PK Sullivan: Here each Old One has an agenda and it gives them a number of different elements for the GM to lean on, including their goals, like ultimately what is their world-conquering goal; their drive, what they want to get out of the world; their minions; their tactics, which are basically thematic responses of that Great Old One. Because Cthulhu isn’t going to respond to a threat the same way that Dagon does or the King in Yellow [does]. Cthulhu is all about madness and dreams and corruption, so the tools that Cthulhu has at their disposal are very different from the King in Yellow’s. The King in Yellow responds to a threat by birthing new copies of the plague and starting new cults and things like that, whereas Cthulhu is much more likely to figure out who is the threat and then corrupt someone close to them.
Stephen Blackmoore: We tried to make them unique that way and also the scenarios themselves and the events and all that. I tried to make sure that they were as different from each other as possible and not just in a matter of “Okay, well Cthuluhu does this and Nyarlathotep does this,” but also the world you’re starting from is different. We’ve got one where the the Earth was ravaged by a plague before the Old Ones came and that just made everything worse. We’ve got another one where Antarctica explodes. The whole thing. All the volcanoes go up. Things like that. We just really made sure that we kept them as unique as possible.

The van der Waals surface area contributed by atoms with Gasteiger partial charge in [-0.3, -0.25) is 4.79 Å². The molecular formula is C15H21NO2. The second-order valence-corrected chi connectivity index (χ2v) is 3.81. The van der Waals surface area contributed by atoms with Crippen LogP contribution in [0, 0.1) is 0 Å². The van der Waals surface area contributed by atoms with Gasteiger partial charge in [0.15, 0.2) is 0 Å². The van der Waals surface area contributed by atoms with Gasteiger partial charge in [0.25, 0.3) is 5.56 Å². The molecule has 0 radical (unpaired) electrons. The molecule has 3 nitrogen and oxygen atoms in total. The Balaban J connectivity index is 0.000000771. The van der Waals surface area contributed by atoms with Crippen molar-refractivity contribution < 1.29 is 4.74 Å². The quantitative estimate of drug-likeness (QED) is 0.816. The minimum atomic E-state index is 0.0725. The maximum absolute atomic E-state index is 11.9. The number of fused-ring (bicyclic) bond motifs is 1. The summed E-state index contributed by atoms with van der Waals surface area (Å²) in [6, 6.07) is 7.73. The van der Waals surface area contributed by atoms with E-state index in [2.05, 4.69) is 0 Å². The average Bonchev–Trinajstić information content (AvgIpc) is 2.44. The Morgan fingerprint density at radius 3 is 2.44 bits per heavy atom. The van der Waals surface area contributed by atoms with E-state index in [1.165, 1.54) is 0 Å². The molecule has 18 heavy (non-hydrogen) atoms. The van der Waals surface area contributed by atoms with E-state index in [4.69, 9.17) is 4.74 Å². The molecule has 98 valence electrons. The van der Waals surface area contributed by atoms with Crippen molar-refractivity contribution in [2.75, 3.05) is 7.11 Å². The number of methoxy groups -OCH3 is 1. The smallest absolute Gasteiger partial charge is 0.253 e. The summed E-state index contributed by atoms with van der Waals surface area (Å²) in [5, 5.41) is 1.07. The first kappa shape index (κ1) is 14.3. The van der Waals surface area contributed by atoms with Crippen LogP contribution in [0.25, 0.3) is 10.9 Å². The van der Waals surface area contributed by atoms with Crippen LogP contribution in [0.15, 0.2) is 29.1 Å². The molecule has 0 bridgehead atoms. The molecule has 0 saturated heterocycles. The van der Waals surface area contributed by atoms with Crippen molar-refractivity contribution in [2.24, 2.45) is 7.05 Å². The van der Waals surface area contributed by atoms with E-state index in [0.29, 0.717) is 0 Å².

The estimated 256-page sourcebook will contain mechanics for corruption and the affects it has on players, a system for tracking the events in the timeline, five example timelines along with rules for GMs to make their own, rules for rituals and spells that tap into the Great Old Ones’ powers, and some adjustments to the Fate Core rules that make them better suited for the eldritch horror setting. People who are new to the Fate system will also be pleased to know that Fate of Cthulhu is a standalone sourcebook—it contains all the rules needed for play so that you and your friends don’t need to download copies of Fate Core before you can play Fate of Cthulhu (although you can for free right here)
You can pledge $10 or more to get immediate access to a PDF of the current prototype. If you like what you see in the prototype, you can up your pledge to $20 or more to get the final PDF once it’s officially published. Pledging $35 or more gets you the physical hardcover version. Pledging at the higher tiers can get you some more physical goods and discounts on multiple copies of the game. The Kickstarter is set to end at the end of May and has already passed its initial goal of $20,000, as well as its first stretch goal of $30,000 to add some additional goodies and polish to the PDF and hardcover versions. For every $10,000 after that (up to $100,000), Evil Hat plans to add an additional campaign timeline to the digital versions.
Though I’m normally wary of any and all crowdfunding endeavors, I think that Evil Hat has rightfully earned a lot of trust in this area. After successfully Kickstarting Fate Core back in 2013, Evil Hat went on to successfully Kickstart and deliver on numerous other projects. With that much crowdfunding experience, I have a hard time doubting their ability to deliver on this product as well. And thank goodness for that, because I need more squamous tentacle monsters in my games.